The American Cancer Society estimated more than 19,000 black women would be diagnosed with breast cancer this year — the second-most common cancer among black women, surpassed only by lung cancer.
And while the incidence of breast cancer is about 12 percent lower in black women than in white women, with black women, it often strikes at an earlier age, and the mortality rate is higher.
Since October is Breast Cancer Awareness Month, many women schedule their annual mammograms during the month to make it easier to remember. Others make mammogram appointments on or near their birthdays.
According to the American Cancer Society's "Cancer Facts & Figures for African-Americans 2007-2008" booklet, "Factors that contribute to the higher death rates among African-American women include differences in access to and utilization of early detection and treatment, risk factors that are differentially distributed by race or socio-economic status, or biological differences associated with race."
As Netwellness.org reports, "Statistics show that overall, when African-American women are diagnosed, they have larger tumors and their breast cancer has spread further (i.e., to the lymph nodes and to other parts of the body)."
The five-year breast-cancer survival rate for black women is 69 percent, compared with 84 percent for white women. And while there has been an increase in the number of women getting mammograms, black women still tend to have fewer mammograms and are more likely to be diagnosed after the cancer has spread.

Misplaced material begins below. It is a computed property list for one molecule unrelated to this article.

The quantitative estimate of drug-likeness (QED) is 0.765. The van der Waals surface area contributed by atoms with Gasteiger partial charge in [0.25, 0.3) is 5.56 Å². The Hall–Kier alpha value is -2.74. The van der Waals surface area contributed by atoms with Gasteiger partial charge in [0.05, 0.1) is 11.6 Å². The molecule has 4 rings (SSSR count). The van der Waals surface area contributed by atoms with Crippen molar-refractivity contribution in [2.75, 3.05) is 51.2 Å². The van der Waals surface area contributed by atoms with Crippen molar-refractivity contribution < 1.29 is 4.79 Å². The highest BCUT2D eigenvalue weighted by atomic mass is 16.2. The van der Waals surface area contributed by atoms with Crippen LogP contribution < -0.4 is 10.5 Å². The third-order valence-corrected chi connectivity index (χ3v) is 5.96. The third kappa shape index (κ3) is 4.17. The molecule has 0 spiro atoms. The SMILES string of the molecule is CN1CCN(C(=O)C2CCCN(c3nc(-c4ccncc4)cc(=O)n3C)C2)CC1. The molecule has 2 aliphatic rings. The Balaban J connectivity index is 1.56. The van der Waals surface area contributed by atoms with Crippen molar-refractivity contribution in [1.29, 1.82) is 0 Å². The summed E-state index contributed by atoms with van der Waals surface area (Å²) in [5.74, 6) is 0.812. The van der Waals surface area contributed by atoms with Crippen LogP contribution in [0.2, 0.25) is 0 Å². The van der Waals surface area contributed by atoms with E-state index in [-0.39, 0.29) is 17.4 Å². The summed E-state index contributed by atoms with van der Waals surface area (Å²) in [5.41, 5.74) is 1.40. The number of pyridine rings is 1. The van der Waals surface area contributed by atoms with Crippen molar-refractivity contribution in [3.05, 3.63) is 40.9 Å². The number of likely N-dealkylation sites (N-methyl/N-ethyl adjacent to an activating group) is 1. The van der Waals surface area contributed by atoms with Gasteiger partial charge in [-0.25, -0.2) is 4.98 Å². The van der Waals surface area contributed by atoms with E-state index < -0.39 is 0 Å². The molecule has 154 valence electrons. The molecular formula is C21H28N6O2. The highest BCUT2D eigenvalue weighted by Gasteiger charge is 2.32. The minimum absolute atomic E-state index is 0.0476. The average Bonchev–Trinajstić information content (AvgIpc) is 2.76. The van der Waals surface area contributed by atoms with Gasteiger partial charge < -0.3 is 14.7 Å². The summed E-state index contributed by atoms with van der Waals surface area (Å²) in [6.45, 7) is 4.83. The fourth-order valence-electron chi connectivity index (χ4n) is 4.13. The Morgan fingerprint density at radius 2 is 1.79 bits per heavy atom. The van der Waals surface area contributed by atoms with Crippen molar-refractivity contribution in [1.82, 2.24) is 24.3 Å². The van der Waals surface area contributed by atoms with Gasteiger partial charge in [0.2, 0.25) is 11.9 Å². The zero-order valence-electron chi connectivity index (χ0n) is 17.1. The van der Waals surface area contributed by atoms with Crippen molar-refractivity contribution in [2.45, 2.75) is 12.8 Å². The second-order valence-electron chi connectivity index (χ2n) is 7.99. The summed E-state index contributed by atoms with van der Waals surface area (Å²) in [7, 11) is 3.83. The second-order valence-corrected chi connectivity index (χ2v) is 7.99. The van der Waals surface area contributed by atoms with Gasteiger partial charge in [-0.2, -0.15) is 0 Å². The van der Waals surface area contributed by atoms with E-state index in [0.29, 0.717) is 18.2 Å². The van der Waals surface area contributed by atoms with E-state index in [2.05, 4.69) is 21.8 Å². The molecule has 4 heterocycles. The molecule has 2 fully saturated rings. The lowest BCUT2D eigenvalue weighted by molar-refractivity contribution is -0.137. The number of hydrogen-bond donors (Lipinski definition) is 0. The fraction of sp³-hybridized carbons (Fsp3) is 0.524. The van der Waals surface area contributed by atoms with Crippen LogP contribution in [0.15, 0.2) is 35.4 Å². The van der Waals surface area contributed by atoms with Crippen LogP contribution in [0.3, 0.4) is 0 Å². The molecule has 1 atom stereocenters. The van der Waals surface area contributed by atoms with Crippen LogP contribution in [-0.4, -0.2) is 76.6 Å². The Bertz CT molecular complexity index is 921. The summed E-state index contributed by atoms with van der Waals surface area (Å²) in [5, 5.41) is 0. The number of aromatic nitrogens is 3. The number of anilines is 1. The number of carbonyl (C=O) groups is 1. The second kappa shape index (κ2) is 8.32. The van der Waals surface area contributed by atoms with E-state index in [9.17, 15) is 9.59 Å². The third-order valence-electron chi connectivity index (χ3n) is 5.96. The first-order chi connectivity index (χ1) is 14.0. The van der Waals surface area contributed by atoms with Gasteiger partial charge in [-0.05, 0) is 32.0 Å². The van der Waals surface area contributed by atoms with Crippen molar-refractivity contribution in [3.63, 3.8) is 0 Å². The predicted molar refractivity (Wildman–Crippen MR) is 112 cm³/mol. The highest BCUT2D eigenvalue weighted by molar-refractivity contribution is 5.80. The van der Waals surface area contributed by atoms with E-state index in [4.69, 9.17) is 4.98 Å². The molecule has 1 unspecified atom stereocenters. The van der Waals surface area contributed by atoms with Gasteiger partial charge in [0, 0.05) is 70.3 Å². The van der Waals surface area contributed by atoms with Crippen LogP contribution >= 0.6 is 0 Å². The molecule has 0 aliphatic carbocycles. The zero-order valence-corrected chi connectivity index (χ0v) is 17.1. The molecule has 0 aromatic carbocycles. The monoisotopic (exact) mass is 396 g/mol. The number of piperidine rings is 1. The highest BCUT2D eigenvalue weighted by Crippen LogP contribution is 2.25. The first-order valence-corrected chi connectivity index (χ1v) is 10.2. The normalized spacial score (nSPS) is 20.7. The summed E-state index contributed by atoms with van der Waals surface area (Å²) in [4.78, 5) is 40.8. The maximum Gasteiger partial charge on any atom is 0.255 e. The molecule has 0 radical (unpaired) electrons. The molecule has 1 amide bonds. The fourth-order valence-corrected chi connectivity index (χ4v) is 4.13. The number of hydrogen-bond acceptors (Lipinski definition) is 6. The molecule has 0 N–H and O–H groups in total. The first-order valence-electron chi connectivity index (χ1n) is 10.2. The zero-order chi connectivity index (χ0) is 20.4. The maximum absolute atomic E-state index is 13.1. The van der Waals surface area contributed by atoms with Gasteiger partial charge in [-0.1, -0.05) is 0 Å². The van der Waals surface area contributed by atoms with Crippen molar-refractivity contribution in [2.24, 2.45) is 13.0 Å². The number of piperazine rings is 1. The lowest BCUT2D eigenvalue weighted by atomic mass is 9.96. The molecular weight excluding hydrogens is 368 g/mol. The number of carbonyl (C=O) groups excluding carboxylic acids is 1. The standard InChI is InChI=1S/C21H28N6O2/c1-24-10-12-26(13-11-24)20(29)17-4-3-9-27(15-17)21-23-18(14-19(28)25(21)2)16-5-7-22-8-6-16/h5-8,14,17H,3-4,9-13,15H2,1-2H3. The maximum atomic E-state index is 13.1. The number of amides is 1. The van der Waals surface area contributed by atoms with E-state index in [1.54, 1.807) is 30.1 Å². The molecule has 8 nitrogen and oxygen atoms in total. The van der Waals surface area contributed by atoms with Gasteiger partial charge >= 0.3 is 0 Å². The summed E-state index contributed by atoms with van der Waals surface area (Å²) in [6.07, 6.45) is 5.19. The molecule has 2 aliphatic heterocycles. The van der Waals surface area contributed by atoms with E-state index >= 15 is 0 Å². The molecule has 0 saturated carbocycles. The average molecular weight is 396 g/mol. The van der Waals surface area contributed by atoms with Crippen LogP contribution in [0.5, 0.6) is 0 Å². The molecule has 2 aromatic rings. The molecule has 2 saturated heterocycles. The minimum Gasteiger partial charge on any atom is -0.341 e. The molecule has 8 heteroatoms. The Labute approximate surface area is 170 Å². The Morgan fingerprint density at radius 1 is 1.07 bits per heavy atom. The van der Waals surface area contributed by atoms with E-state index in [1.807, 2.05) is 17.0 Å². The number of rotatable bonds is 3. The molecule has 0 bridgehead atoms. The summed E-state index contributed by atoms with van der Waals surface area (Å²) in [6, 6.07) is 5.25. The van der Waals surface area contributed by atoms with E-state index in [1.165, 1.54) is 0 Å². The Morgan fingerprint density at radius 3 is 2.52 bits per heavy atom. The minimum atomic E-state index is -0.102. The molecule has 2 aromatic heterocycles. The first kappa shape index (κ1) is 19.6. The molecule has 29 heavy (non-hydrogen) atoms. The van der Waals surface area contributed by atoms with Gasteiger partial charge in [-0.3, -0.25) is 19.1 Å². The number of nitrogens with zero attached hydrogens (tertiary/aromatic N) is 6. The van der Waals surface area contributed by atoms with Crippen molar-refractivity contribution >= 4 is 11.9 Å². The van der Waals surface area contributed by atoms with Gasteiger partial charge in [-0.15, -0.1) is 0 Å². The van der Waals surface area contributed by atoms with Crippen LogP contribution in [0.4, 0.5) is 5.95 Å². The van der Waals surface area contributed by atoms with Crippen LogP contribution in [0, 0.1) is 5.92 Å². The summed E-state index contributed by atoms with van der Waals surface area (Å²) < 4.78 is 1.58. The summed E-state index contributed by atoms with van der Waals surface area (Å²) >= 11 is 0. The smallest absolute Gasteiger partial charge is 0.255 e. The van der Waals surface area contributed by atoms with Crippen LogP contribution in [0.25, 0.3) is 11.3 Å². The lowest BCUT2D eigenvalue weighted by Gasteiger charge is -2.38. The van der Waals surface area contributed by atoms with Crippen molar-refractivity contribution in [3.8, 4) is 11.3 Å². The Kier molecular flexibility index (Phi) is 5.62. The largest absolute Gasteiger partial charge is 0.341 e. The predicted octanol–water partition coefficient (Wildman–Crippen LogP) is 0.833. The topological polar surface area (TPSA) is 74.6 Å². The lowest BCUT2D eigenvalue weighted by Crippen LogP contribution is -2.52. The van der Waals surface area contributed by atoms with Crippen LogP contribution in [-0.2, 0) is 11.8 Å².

If that's not enough to get you into a doctor's office, consider this: Black women are also disproportionately prone to a rare, particularly virulent form of breast cancer that tends to strike women under the age of 35.
According to a study published in June 2006 in the Journal of the American Medical Association, black women under the age of 50 have a 77 percent higher mortality rate from breast cancer than other women of the same age group.
The study, led by scientists at the University of North Carolina at Chapel Hill and the UNC Lineberger Comprehensive Cancer Center, said that younger, pre-menopausal black women are more prone to an especially aggressive type of cancer.
In addition to the UNC study, researchers at Emory University and the University of Chicago are trying to determine the root cause of the cancer and why it strikes young black women decades before menopause, when most breast cancer develops.
And don't forget to check the medical history of your father's family. In June, JAMA published the results of a study that revealed that a pattern of hereditary breast cancer may be hard to detect because a family is so small or has so few female members that it doesn't appear to be prevalent. However, the cancer gene can be passed on from the father's side of the family, as well as the mother's, because every person inherits half of her genes from her mother and half from her father.